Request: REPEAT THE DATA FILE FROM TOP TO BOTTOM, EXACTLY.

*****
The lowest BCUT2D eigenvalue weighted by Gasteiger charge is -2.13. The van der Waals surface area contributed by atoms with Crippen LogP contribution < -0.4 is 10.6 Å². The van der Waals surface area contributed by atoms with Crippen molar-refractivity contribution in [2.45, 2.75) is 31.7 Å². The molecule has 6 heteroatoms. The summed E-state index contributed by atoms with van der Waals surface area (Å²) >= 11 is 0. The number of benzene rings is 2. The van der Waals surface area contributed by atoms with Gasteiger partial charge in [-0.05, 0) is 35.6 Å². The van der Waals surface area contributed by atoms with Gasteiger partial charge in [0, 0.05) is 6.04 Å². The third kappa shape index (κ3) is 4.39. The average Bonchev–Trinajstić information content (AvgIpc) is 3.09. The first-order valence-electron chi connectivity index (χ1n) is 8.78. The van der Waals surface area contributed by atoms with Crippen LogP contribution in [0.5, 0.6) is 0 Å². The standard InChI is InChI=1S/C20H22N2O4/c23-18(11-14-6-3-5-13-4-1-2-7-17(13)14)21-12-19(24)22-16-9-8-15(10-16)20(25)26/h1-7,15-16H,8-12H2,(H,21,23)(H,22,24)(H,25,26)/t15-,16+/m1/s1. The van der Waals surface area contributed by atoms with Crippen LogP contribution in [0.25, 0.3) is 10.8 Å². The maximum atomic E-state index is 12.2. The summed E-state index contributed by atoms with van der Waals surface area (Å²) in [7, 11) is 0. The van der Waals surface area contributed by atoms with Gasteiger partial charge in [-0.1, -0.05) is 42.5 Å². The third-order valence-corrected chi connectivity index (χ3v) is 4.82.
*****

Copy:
The lowest BCUT2D eigenvalue weighted by Gasteiger charge is -2.13. The van der Waals surface area contributed by atoms with Crippen LogP contribution < -0.4 is 10.6 Å². The van der Waals surface area contributed by atoms with Crippen molar-refractivity contribution in [2.45, 2.75) is 31.7 Å². The molecule has 6 heteroatoms. The summed E-state index contributed by atoms with van der Waals surface area (Å²) >= 11 is 0. The number of benzene rings is 2. The van der Waals surface area contributed by atoms with Gasteiger partial charge in [-0.05, 0) is 35.6 Å². The van der Waals surface area contributed by atoms with Gasteiger partial charge in [0, 0.05) is 6.04 Å². The third kappa shape index (κ3) is 4.39. The average Bonchev–Trinajstić information content (AvgIpc) is 3.09. The first-order valence-electron chi connectivity index (χ1n) is 8.78. The van der Waals surface area contributed by atoms with Crippen LogP contribution in [0.5, 0.6) is 0 Å². The standard InChI is InChI=1S/C20H22N2O4/c23-18(11-14-6-3-5-13-4-1-2-7-17(13)14)21-12-19(24)22-16-9-8-15(10-16)20(25)26/h1-7,15-16H,8-12H2,(H,21,23)(H,22,24)(H,25,26)/t15-,16+/m1/s1. The van der Waals surface area contributed by atoms with Crippen LogP contribution in [0.25, 0.3) is 10.8 Å². The maximum atomic E-state index is 12.2. The summed E-state index contributed by atoms with van der Waals surface area (Å²) in [7, 11) is 0. The van der Waals surface area contributed by atoms with Gasteiger partial charge in [-0.1, -0.05) is 42.5 Å². The third-order valence-corrected chi connectivity index (χ3v) is 4.82.